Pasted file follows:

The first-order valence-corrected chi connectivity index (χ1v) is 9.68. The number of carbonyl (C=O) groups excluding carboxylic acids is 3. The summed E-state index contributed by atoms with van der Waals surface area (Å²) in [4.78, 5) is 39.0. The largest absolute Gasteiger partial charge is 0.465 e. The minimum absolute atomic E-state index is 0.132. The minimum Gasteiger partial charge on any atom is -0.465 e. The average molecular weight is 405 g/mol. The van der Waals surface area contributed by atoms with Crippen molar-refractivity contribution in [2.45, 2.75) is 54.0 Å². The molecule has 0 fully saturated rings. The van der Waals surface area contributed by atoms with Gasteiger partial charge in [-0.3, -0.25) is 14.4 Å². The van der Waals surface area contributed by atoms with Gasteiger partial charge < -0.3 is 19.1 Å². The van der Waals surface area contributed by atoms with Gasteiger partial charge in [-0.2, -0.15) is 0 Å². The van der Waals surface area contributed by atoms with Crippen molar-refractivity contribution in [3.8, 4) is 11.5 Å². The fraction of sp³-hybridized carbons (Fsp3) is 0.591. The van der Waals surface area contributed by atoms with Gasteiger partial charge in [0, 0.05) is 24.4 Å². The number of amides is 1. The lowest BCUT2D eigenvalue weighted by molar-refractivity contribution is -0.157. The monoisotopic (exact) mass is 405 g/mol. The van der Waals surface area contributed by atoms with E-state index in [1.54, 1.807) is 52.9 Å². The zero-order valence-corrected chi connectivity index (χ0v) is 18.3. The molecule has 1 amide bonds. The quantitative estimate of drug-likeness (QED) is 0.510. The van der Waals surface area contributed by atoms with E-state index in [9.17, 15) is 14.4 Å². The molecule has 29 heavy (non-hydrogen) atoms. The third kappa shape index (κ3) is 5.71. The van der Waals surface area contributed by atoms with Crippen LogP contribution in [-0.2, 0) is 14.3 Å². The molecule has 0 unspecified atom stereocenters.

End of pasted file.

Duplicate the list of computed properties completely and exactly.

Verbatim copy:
The first-order valence-corrected chi connectivity index (χ1v) is 9.68. The number of carbonyl (C=O) groups excluding carboxylic acids is 3. The summed E-state index contributed by atoms with van der Waals surface area (Å²) in [4.78, 5) is 39.0. The largest absolute Gasteiger partial charge is 0.465 e. The minimum absolute atomic E-state index is 0.132. The minimum Gasteiger partial charge on any atom is -0.465 e. The average molecular weight is 405 g/mol. The van der Waals surface area contributed by atoms with Crippen molar-refractivity contribution in [2.45, 2.75) is 54.0 Å². The molecule has 0 fully saturated rings. The van der Waals surface area contributed by atoms with Gasteiger partial charge in [-0.3, -0.25) is 14.4 Å². The van der Waals surface area contributed by atoms with Gasteiger partial charge < -0.3 is 19.1 Å². The van der Waals surface area contributed by atoms with Gasteiger partial charge in [-0.2, -0.15) is 0 Å². The van der Waals surface area contributed by atoms with Crippen molar-refractivity contribution in [3.8, 4) is 11.5 Å². The fraction of sp³-hybridized carbons (Fsp3) is 0.591. The van der Waals surface area contributed by atoms with Gasteiger partial charge in [0, 0.05) is 24.4 Å². The number of amides is 1. The lowest BCUT2D eigenvalue weighted by molar-refractivity contribution is -0.157. The monoisotopic (exact) mass is 405 g/mol. The van der Waals surface area contributed by atoms with E-state index in [1.54, 1.807) is 52.9 Å². The zero-order valence-corrected chi connectivity index (χ0v) is 18.3. The molecule has 1 amide bonds. The quantitative estimate of drug-likeness (QED) is 0.510. The van der Waals surface area contributed by atoms with E-state index in [9.17, 15) is 14.4 Å². The molecule has 29 heavy (non-hydrogen) atoms. The third kappa shape index (κ3) is 5.71. The van der Waals surface area contributed by atoms with Crippen LogP contribution in [-0.2, 0) is 14.3 Å². The molecule has 0 unspecified atom stereocenters.